Myths in Business-to-Business Marketing to Chinese Businesses

`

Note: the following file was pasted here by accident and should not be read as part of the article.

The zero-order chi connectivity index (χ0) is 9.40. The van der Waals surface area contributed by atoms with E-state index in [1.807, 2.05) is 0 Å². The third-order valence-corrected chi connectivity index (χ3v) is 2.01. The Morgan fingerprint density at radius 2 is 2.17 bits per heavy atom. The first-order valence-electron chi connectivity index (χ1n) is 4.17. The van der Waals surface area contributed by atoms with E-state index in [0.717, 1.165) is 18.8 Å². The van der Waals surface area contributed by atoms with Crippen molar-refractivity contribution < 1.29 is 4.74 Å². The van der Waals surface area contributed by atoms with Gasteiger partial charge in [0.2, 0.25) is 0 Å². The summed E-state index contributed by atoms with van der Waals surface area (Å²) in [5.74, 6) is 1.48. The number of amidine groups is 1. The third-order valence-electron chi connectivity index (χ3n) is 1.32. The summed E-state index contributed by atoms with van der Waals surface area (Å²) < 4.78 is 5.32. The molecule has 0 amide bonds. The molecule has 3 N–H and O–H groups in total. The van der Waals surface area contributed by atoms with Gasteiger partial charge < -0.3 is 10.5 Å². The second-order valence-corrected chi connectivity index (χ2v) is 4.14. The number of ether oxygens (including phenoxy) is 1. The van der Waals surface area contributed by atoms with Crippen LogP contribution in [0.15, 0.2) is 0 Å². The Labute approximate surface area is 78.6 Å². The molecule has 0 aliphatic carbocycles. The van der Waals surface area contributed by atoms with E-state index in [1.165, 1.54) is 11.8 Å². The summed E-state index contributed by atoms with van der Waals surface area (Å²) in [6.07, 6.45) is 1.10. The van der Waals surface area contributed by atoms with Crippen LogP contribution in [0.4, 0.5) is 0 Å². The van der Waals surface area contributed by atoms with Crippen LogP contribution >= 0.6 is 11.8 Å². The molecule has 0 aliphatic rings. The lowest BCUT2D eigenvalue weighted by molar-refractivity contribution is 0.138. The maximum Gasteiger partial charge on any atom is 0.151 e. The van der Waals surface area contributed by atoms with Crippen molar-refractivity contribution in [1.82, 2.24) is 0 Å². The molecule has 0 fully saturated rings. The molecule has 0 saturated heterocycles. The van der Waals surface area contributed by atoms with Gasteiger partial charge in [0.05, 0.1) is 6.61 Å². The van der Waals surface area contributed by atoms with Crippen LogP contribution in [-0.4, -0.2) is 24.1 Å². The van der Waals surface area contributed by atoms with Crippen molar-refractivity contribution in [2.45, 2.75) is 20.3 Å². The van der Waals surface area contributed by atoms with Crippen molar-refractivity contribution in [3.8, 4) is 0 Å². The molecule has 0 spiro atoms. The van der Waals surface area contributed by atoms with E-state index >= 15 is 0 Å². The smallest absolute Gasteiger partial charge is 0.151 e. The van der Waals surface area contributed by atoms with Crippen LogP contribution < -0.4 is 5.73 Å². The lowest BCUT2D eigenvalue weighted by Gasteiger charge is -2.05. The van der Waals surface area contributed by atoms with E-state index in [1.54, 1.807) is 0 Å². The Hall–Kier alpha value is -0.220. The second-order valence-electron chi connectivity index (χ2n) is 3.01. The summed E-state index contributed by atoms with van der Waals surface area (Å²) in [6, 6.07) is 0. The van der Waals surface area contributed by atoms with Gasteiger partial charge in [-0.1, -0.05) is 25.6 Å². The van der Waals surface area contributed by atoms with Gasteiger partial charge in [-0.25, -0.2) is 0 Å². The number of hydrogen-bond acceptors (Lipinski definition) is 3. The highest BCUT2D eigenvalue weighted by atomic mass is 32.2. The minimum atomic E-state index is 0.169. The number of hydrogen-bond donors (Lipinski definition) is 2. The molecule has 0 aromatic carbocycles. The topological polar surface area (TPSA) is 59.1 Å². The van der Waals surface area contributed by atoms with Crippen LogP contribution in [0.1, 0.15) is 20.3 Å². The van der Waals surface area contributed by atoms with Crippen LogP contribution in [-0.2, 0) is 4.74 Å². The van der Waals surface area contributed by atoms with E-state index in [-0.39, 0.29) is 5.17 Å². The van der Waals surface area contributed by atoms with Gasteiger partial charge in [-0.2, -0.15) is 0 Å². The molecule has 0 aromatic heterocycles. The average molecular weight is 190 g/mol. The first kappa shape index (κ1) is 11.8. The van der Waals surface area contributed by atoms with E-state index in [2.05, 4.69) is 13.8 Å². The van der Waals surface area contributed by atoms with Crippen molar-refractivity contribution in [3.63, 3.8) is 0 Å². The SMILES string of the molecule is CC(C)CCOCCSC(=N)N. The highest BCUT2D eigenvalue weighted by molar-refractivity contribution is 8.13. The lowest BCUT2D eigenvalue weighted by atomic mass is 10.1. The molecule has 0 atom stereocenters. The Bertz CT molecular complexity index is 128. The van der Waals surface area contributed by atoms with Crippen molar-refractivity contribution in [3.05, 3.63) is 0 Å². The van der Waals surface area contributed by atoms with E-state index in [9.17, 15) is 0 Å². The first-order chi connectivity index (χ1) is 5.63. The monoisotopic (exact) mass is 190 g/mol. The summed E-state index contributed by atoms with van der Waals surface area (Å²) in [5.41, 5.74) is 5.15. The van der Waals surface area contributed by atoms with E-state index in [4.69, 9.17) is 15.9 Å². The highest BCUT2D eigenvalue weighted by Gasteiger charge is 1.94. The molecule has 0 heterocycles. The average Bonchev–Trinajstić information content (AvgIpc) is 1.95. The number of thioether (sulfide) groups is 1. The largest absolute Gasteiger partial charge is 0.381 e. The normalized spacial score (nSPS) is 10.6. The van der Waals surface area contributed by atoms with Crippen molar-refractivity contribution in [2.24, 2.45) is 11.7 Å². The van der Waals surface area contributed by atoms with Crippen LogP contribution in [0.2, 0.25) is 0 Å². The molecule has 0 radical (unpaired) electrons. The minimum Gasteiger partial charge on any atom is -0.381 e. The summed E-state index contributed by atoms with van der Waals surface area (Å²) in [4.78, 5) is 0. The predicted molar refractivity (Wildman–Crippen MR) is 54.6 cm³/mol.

Many western companies are unable to effectively market their brand to local Chinese consumers or adapt business approaches to fit local preferences. Best Buy just recently announced that they will be selling its Five Star business to the Jiayuan Group, a prominent China-based real estate firm led by Chairman Yuxing Shen. Considering how difficult it is for highly successful firms to penetrate China’s economic market, the task is even more daunting for U.S business-to-business firms looking to supply Chinese businesses with their products or service. Marketing and Selling to Chinese Businesses is an online article aimed at dispel some of the myths propagated about Chinese business, and explore the reasons behind both successful and unsuccessful marketing and sales approaches in China. Although many foreign organizations are retreating from China, there is no reason why a company with a flexible, patient and ‘listening’ approach to marketing and sales should not succeed in the Chinese market.